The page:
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Breastfeeding as Contraception

(9 Posts)
Zipitydoda Sat 25-Jun-11 21:18:06

Does anyone know how effective exclusive BF is as a method of contraception? Obviously I need to sort out a better solution but DS is 3 weeks old and EBF so what are the chances?!

Snuppeline Sat 25-Jun-11 21:21:21

Not a very good one at all from what I can gather! After birth you are very fertile and though breastfeeding seem to release a hormone which supress periods it does not work for everyone. Midwife and health visitor will tell you the same. Go get some contraception less you want a close sibling for your ds smile

Snuppeline Sat 25-Jun-11 21:22:25

oh and by the way, since your ds is only three weeks old you should lay off the sex anyway. Don't they say until 6 or 8 weeks? <not a prude but health conscious emoticon>

whomovedmychocolate Sat 25-Jun-11 21:23:32

The very presence of my 3 year old would indicate it is NOT a good method of contraception wink

Sidge Sat 25-Jun-11 21:38:31

Nope, not hugely reliable so better to have contraception in place.

You can ovulate from day 21 post partum, it's less likely when you are exclusively and regularly breastfeeding but still possible.

tortilla Sat 25-Jun-11 21:54:54

You have to be feeding exclusively, and at least every 4 hours I believe and then it is very effective, but that only applies before your periods return and you may not know when you ovulate before they come back so are at risk then. I didn't trust it myself because both DC did sleep for a longish stretch at night from very early on, but I did use the diaphragm (typically higher failure rate than others) as I figured that breastfeeding gave that an extra boost which made it more effective, and it was a good mode of contarception otherwise (not hormonal, doesn't interfere with sex like condoms do)

Zipitydoda Sat 25-Jun-11 22:29:08

Thanks for the advice. As for the 6 week thing, this is DC3 for us and doctors at the previous 6 week checks have always seemed surprised that I haven't had intercourse yet so I don't think it is banned for 6 weeks.
Would like DC4 but not just yet so I will have to investigate alternatives - hate condoms and anything with hormones.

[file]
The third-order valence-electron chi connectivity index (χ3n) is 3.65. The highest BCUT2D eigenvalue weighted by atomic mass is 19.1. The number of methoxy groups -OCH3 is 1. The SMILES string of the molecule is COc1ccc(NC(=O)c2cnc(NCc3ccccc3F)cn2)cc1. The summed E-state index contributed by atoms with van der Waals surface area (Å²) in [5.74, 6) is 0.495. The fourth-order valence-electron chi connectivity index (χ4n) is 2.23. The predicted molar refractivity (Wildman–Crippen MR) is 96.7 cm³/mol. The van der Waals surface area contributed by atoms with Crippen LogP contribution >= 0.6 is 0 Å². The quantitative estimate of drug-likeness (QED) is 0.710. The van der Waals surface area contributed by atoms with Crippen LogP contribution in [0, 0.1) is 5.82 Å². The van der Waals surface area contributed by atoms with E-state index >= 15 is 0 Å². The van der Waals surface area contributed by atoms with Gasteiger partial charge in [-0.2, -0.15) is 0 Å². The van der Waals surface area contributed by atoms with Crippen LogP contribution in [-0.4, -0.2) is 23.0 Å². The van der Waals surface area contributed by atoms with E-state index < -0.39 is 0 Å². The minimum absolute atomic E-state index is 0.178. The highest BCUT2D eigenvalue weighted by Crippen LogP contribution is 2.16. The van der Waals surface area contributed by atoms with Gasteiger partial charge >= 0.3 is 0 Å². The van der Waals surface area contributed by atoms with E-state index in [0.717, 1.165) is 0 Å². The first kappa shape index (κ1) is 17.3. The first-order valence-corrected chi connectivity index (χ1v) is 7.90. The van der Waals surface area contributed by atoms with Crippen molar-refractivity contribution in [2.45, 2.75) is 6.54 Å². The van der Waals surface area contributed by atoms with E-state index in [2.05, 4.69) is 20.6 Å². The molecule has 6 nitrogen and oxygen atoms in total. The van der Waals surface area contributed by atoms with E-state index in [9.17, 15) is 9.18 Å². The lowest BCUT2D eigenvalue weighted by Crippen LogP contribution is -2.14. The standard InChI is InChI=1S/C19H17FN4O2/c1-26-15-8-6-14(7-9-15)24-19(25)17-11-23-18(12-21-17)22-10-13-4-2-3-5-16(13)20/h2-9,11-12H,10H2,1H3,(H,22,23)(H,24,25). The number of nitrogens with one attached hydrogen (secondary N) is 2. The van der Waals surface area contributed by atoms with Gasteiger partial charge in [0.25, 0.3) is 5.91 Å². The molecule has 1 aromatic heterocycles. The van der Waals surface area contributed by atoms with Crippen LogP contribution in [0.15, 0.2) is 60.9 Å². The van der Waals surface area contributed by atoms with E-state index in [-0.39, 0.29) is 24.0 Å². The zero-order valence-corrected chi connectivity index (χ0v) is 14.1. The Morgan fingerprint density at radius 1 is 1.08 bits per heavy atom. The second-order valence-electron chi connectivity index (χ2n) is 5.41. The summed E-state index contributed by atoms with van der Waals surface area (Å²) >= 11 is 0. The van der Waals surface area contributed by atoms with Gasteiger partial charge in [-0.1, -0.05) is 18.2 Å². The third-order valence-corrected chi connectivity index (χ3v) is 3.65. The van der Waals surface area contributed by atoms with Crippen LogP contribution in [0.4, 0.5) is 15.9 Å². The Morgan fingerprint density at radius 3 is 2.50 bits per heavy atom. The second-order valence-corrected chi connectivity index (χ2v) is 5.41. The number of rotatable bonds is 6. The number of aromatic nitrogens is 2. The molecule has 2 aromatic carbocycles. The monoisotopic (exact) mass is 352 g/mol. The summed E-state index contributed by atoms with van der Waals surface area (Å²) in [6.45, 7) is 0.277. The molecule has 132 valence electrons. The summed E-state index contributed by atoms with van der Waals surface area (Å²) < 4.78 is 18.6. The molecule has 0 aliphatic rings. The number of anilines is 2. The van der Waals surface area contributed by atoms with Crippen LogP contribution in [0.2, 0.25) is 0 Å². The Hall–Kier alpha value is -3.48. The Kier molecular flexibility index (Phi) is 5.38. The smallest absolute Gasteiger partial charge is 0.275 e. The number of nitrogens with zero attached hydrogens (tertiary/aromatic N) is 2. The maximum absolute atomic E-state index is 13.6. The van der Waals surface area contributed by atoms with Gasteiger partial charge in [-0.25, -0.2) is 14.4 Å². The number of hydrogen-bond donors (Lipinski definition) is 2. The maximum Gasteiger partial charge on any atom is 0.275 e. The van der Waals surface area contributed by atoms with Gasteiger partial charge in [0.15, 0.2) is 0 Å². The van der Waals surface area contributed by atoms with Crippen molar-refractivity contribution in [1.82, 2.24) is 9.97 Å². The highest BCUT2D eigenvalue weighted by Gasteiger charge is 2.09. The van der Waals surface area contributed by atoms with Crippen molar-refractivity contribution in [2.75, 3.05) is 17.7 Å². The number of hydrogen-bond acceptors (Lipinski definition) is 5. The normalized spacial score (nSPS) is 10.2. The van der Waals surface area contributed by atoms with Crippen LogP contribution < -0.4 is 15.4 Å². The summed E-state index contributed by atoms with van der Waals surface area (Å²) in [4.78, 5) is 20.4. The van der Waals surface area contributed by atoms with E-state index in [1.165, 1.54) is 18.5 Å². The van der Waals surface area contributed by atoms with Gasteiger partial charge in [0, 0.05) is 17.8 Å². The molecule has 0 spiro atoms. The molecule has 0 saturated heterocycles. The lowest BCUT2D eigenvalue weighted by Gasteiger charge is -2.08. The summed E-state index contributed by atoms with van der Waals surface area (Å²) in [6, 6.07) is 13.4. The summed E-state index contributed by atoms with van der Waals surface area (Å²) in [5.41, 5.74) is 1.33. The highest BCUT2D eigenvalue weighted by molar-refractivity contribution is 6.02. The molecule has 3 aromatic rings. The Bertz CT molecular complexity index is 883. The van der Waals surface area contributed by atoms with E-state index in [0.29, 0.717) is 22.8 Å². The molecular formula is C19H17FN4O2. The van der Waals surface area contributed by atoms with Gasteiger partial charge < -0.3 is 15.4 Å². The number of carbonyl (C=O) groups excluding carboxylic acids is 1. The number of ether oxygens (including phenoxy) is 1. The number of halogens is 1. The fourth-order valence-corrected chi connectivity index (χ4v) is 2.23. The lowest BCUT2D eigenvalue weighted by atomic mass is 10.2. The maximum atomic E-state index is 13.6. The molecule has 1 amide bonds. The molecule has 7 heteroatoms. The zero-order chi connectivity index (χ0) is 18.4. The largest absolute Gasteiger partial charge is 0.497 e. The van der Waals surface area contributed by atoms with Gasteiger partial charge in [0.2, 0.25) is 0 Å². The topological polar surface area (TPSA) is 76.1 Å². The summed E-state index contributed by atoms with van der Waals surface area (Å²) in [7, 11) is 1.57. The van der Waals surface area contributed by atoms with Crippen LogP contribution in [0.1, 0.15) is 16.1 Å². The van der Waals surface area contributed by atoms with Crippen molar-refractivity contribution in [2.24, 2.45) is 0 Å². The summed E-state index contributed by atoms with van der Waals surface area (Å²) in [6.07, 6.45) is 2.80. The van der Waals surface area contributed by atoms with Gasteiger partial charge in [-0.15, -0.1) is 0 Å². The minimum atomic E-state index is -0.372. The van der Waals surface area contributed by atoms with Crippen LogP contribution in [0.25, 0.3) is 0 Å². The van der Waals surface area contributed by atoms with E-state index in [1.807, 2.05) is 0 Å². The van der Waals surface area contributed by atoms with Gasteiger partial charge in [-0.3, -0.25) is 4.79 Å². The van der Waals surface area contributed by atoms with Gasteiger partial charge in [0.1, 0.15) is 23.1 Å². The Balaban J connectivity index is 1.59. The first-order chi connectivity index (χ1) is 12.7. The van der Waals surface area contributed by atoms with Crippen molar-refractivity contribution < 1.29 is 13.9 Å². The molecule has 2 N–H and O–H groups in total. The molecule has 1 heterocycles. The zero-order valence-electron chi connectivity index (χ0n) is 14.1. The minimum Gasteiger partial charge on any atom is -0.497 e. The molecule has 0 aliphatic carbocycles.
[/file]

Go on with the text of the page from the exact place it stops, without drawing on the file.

tortilla Sun 26-Jun-11 08:06:52

I think if you have a cs then you should wait for your 6 week check, but if it was a natural birth then they like you to have tried so you can confirm everything is ok at your 6 week check! I think I waited around 4 weeks both times.

You might want to try the diaphragm. Not many people use it now because it is a bit higher risk than other things, but with breastfeeding as a backup it should be as effective as everything else. I've found it surprisingly convenient as it isn't hormonal but unlike condoms you can put it in before you know whether you will have sex: my GP said to just get used to putting it in as part of your wash/teeth/loo routine before bed so it just becomes a normal everyday thing but you are ready to go if you and DH aren't too knackered smile And if you think sex is in the offing at another time of day you can again put it in well before the moment when condoms just completely break the mood!

TheRealMBJ Sun 26-Jun-11 18:12:09

The Lactation Ammenorrhoea Method (LAM) is recognised method of contraception, however it is only reliable (as reliable as the pill really) if certain, rather stringent rules are followed. More here

These are:
Baby younger than six months
No return of periods
Exclusively breastfed (no bottles/solids/juice/water/dummies)
Fully demand fed (no scheduling *at all*)
Night feeds (no period of of longer than 6 hours without a feed at night)

As these are quite rigorous rules and so most people find them difficult to stick to. Also it can never be relied on for longer than the first 6 months even if you do manage to stick to the other conditions.

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